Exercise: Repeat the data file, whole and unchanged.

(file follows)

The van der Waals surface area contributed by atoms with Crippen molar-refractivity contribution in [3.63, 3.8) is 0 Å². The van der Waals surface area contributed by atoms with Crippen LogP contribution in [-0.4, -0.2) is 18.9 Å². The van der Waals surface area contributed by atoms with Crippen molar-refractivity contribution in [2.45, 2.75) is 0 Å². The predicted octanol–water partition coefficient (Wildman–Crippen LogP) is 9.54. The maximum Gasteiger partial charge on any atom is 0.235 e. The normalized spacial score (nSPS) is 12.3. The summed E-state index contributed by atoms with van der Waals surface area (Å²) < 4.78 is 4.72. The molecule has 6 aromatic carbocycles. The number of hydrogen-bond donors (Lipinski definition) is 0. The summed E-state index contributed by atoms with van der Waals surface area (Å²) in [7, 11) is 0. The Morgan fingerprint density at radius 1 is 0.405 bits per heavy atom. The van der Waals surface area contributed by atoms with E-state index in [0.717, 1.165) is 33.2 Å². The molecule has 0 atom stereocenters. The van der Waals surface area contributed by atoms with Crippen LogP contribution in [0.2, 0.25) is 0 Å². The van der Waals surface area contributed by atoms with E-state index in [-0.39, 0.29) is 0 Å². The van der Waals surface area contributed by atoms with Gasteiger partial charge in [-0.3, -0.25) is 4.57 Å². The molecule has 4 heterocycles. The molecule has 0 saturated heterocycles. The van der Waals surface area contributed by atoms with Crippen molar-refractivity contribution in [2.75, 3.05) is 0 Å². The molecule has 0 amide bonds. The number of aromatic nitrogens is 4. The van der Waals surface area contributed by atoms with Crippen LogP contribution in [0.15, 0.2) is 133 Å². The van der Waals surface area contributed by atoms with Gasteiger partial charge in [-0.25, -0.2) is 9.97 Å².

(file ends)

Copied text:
The van der Waals surface area contributed by atoms with Crippen molar-refractivity contribution in [3.63, 3.8) is 0 Å². The van der Waals surface area contributed by atoms with Crippen LogP contribution in [-0.4, -0.2) is 18.9 Å². The van der Waals surface area contributed by atoms with Crippen molar-refractivity contribution in [2.45, 2.75) is 0 Å². The predicted octanol–water partition coefficient (Wildman–Crippen LogP) is 9.54. The maximum Gasteiger partial charge on any atom is 0.235 e. The normalized spacial score (nSPS) is 12.3. The summed E-state index contributed by atoms with van der Waals surface area (Å²) < 4.78 is 4.72. The molecule has 6 aromatic carbocycles. The number of hydrogen-bond donors (Lipinski definition) is 0. The summed E-state index contributed by atoms with van der Waals surface area (Å²) in [7, 11) is 0. The Morgan fingerprint density at radius 1 is 0.405 bits per heavy atom. The van der Waals surface area contributed by atoms with E-state index in [0.717, 1.165) is 33.2 Å². The molecule has 0 atom stereocenters. The van der Waals surface area contributed by atoms with Crippen LogP contribution in [0.2, 0.25) is 0 Å². The van der Waals surface area contributed by atoms with E-state index in [-0.39, 0.29) is 0 Å². The van der Waals surface area contributed by atoms with Gasteiger partial charge in [-0.3, -0.25) is 4.57 Å². The molecule has 4 heterocycles. The molecule has 0 saturated heterocycles. The van der Waals surface area contributed by atoms with Crippen molar-refractivity contribution in [2.75, 3.05) is 0 Å². The molecule has 0 amide bonds. The number of aromatic nitrogens is 4. The van der Waals surface area contributed by atoms with Crippen LogP contribution in [0.15, 0.2) is 133 Å². The van der Waals surface area contributed by atoms with Gasteiger partial charge in [-0.25, -0.2) is 9.97 Å².